• Nakuru's garbage problem can be turned into useful projects, like organic fertiliser.Glass, paper. plastic, glass, metal and other thing• 5Rs reethinking
• Nakuru needs to explore the 5Rs of rethinking, refusing, reducing, reusing and recycling to transform waste to wealth.
The Nakuru government has announced a plan to turn the solid waste at dumpsites countywide into useful byproducts such as organic fertilisers.
Executive in charge of Water, Environment, Energy, Natural Resources and Climate Change Dr Nelson Maara said the county is committed to resolving the garbage problem afflicting the residents
Other materials like glass, paper, plastic and metals will be recycled if a deal is reached between the devolved unit and an Austrian firm, Komptech.
During a meeting with the Komptech's CEO Markus Maierhofer at county headquarters, the CECM said the county stands to increase its revenue base and create more jobs besides improving health and sanitation to millions of the residents once the deal is sealed.
Maara disclosed that the county government had commenced talks with the investor, but added they were yet to settle on the cost of the project, and assured residents that all solid waste would be transformed into useful items including organic fertilisers.
While acknowledging that the county population was growing at seven to 10 per cent per year, which he said translated into increased solid waste, Maara said the county will continue formation of solid waste management associations. These comprise private waste service actors to enable them to effectively manage waste at the site.
He expressed regret that rapid urbanisation, an improved economic situation and industrialisation had transformed solid waste management into one of the greatest challenges facing major urban centres in Kenya.
Maara however, underscored the need for special emphasis on the potential of conversion of waste into organic fertilizer to bring positive change and wealth into communities.
“We need innovative technologies and approaches that change the way we think about, use and treat solid, liquid, domestic, industrial and commercial waste. Nakuru needs to explore the 5Rs of rethinking, refusing, reducing, reusing and recycling to transform waste to wealth,” he said.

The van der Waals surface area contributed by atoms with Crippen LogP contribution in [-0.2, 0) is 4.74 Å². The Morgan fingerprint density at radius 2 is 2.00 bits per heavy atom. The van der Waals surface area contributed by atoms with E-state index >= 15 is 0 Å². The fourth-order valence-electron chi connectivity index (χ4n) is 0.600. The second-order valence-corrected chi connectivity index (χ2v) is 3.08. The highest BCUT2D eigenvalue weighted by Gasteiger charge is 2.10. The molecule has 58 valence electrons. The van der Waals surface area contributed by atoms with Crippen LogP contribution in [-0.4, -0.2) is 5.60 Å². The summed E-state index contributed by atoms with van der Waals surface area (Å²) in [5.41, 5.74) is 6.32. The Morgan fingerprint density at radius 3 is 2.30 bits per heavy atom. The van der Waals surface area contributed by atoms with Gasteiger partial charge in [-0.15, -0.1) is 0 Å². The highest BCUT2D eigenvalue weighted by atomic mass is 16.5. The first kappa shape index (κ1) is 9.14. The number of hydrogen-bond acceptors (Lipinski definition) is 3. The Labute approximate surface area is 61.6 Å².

Maara added that from innovating waste management through the 5Rs, Nakuru could resolve not only the challenge, but also create employment, promote economic growth, improve health and ecosystems which in turn contributes to a happier, greener and healthier county, and create enormous savings for the devolved unit.
“Sustainable waste management will contribute towards checking climate change. It has the capacity to reduce greenhouse gas emissions by 20 per cent. Waste can also be turned into useful raw materials that can make stationery, fabrics and other value-added products,” he said.
Lack of adequate waste management has resulted in excessive air, soil and water pollution, threatening public health, ecosystems and biodiversity, as well as accumulating immense quantities of waste in Nakuru’s lakes and rivers.
Komptech CEO, Maierhofer indicated that his firm will provide the necessary solid waste recovery equipment and train workers on machinery operations before handing over the processing plant to the county government to manage.
He said the project once fully operational will generate revenue for the county administration and create job opportunities in the circular economy while providing a lasting solution to the Giotto dumpsite landfill.
A number of investors, both local and international, have previously approached the county government seeking to convert the waste into a profitable venture but most of them eventually go quiet on the intentions.
The devolved unit has already embarked on rehabilitation of the 30-acre Giotto dumpsite and an earth embankment and buffer greenery foliage have been put up to prevent spillage of garbage onto the Nakuru-Kabarak road during the rainy seasons. The dumpsite was established in 1974 and about 200 trucks drop waste at the site each day.
The Environment department has also demarcated the dumpsite into portions where recyclable and biodegradable garbage is disposed of separately. According to a feasibility study conducted by the World Bank in 2017, about 300 metric tonnes of solid waste are processed at the site per day.
An average of 45 percent of waste goes uncollected in Nakuru, according to an official report by the National Environmental Complaints Committee. According to the report, Nakuru city generates an estimated 6,000 tonnes of waste daily. However, only 3,962 tonnes are collected while more than 2,000 tonnes remains uncollected. Eight five percent of waste generated in urban centres in Nakuru originates from homes.
(Edited By V. Graham)